Kids who play sports less likely to suffer from depression, study finds

TRONDHEIM, Norway — There’s plenty of heart-healthy reasons to get children involved in recreational sports, but now the emotional benefits may be just as important. That’s because a new study finds active children are less likely to experience depression.

That conclusion had already been reached in previous studies for adults, but researchers at the Norwegian University of Science and Technology say they’re the first to study the effect in children. The study is published in the February issue of the journal Pediatrics.

“Being active, getting sweaty, and roughhousing offer more than just physical health benefits. They also protect against depression,” the study’s author, Dr. Tonje Zahl, said in a release.

To test this out the researchers studied 800 children between the ages of six and ten over a four-year period. To get a good take on the emotional health of the children the researchers did interviews with their parents throughout the years.

To test out their physical activity levels the researchers tracked the kids with accelerometers. During those three intervals, the kids were asked to wear the accelerometers for seven consecutive days, 24 hours a day, and only remove them to bathe. Only those participants with at least three days of recordings and 480 minutes of activity per day were included. Researchers also took into account their body mass index when they were tracking their amount of physical activity.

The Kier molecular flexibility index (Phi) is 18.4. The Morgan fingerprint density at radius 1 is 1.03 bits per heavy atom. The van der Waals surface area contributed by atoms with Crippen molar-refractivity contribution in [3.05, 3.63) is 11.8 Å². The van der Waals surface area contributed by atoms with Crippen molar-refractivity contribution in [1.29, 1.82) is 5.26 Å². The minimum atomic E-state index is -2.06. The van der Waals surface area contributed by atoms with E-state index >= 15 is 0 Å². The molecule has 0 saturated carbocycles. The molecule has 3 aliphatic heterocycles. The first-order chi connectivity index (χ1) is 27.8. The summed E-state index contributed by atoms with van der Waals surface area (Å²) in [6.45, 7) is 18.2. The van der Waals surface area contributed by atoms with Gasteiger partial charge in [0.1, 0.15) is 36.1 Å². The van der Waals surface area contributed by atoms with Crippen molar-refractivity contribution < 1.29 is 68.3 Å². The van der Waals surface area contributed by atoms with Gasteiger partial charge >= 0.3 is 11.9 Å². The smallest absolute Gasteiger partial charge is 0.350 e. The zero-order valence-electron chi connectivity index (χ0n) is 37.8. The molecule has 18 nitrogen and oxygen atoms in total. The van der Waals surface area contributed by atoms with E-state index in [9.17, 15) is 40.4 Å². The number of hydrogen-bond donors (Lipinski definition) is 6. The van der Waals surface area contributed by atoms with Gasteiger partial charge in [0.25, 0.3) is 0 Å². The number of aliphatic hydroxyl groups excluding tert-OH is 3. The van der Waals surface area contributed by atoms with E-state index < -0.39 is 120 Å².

The researchers ultimately found that the kids who had the highest levels of physical activity had fewer signs of depression when they were reassessed after two years.

“We also studied whether children who have symptoms of depression are less physically active over time, but didn’t find that to be the case,” said co-author Silje Steinsbekk.

The researchers suggest that parents be mindful about encouraging their children to get plenty of physical activity, and that limiting screen time for children simply isn’t enough. Kids tend to follow by example, so introducing them to an active and healthy home can go a long way towards protecting their emotional health as well.


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